Cameron, 107

So god is not the buzz kill here! We are. I am. I’m getting reformed. I promise… I’ll be more fun!

“We have tried to be sensible —as though we have any proof at all that God is sensible—rather than see if the universe might not have supported some healthy extravagance.” (Cameron, 107) [My inner Miss Piggy is squealing right now!] “Creativity is not and has never been sensible. Why should it be? Why should you be? Do you still think there is some moral virtue in being martyred?” [Moi???}

In case this wasn’t disturbing enough, now we have to get into money. God AND money on the same day?! What’s next?! Politics??? Is this Thanksgiving dinner??? We use money as an excuse for limiting our creativity constantly, but this is rarely the case. Think about it—I WOULD create but I have to work, I’m tired from working, I must work to make money, therefore I cannot create. My brain plays this song quite constantly! Cameron is explicit: This is never an authentic block. 

Her antidote is to spend some time considering, what is luxury? Not to capitalists or movie stars or my neighbor—but to ME? Let me list some things I can identify as luxury for me to get your started: 

  • Fresh raspberries
  • Good bread
  • Water so my plants can grow
  • A relaxing bath at an unusual time
  • Time to sit on the couch in my backyard and look up at the sky, the birds, the butterflies
  • Climbing to the roof of my garage to look at the sunset or the stars or the moon or that weird cloud
  • Sunset surf with the glass off
  • Driving wherever I want to whenever I want to
  • Trader Joes Elote Corn Chips
  • Coffee from Philz — I buy a bag and brew it at home
  • Linen sheets
  • A phone that works properly *most* of the time
  • La Croix
  • Chocolate chip pancakes
  • An actual couch in my living room (To say nothing of the bonus couch on my deck! I’m like a freaking movie star…)
  • Clothes that make me feel sexy or interesting or smart or fun—you know, they match ME!
  • Lying in bed in the afternoon when the sun is deliciously pouring in through the windows and there is a slight breeze
  • Writing poetry on a Wednesday night with a glass of wine to make it frisky!
  • Diving head first into a swimming pool on a hot day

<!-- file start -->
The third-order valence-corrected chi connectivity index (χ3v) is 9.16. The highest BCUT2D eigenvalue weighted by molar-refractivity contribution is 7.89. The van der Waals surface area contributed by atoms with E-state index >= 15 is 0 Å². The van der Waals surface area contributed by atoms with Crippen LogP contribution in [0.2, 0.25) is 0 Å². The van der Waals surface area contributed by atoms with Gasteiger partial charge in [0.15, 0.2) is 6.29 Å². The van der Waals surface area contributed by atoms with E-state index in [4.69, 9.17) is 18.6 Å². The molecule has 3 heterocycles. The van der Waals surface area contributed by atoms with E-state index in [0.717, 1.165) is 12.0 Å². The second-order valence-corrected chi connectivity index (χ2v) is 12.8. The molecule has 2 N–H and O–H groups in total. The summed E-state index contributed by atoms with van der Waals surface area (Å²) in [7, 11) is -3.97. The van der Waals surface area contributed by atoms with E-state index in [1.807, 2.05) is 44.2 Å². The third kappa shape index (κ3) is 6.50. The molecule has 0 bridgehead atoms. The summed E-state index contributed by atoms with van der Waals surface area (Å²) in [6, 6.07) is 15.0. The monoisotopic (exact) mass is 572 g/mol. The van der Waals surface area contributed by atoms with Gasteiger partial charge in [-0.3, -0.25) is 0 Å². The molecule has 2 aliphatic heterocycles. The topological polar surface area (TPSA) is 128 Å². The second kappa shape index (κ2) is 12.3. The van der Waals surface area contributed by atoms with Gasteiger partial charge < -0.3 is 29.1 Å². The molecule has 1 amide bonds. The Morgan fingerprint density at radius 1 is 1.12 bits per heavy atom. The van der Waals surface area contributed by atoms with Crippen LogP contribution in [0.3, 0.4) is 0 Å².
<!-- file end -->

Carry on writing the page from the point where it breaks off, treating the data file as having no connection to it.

• Showering with hot water from my Rinse Kit after a winter surf session
  • A wetsuit!
  • Being able to talk to the people I love whenever I want
  • A ripe peach
  • Singing at the top of my lungs in the car
  • Listening to a beautiful book as I walk the dog in the dark of night
  • The smooth feeling of oil pastels on the page
  • Owning a power drill and knowing how to use it

I’m surprised by how readily that list poured out of me! I bet I could double it if I gave it a little more time. What is luxury to you? So much of it has to do with presence—doing the thing you’re doing while you’re doing it. Once you have the list, consider how much do these things actually cost? Most of mine are not bank breaking. And if I’m not enjoying them, it’s kinda on me.

The next challenge (as if this wasn’t enough!!!) is to track your spending for a week. She suggests getting a little notepad and writing down all of your expenditures—the point being to observe, not to judge. I remember when I came up against this before. I hated the idea. A lot of my liberation has been financial liberation and the idea of tracking felt icky to me. But her point is very valid: Perhaps your spending differs from your real values. “For many of us, counting is a necessary prelude to learning creative luxury.”

Every time I come across one of these things in the book that I don’t like, I have the thought that maybe I don’t have to do it, because I’ve done it before and I’m the boss of my life, and I don’t spend myself into debt, and I’m fine! Right? I’m fine. This feels like that. But I’m going to do it. And I will report to you, with painstaking effort, any insights I glean because I’m sure there will be at least one.

Now I’m going to go pick five luxuries off my list and do them to make me feel better about the whole spending-tracking thing. 

Sat nam, creatives! And remember, your greatest art is your life!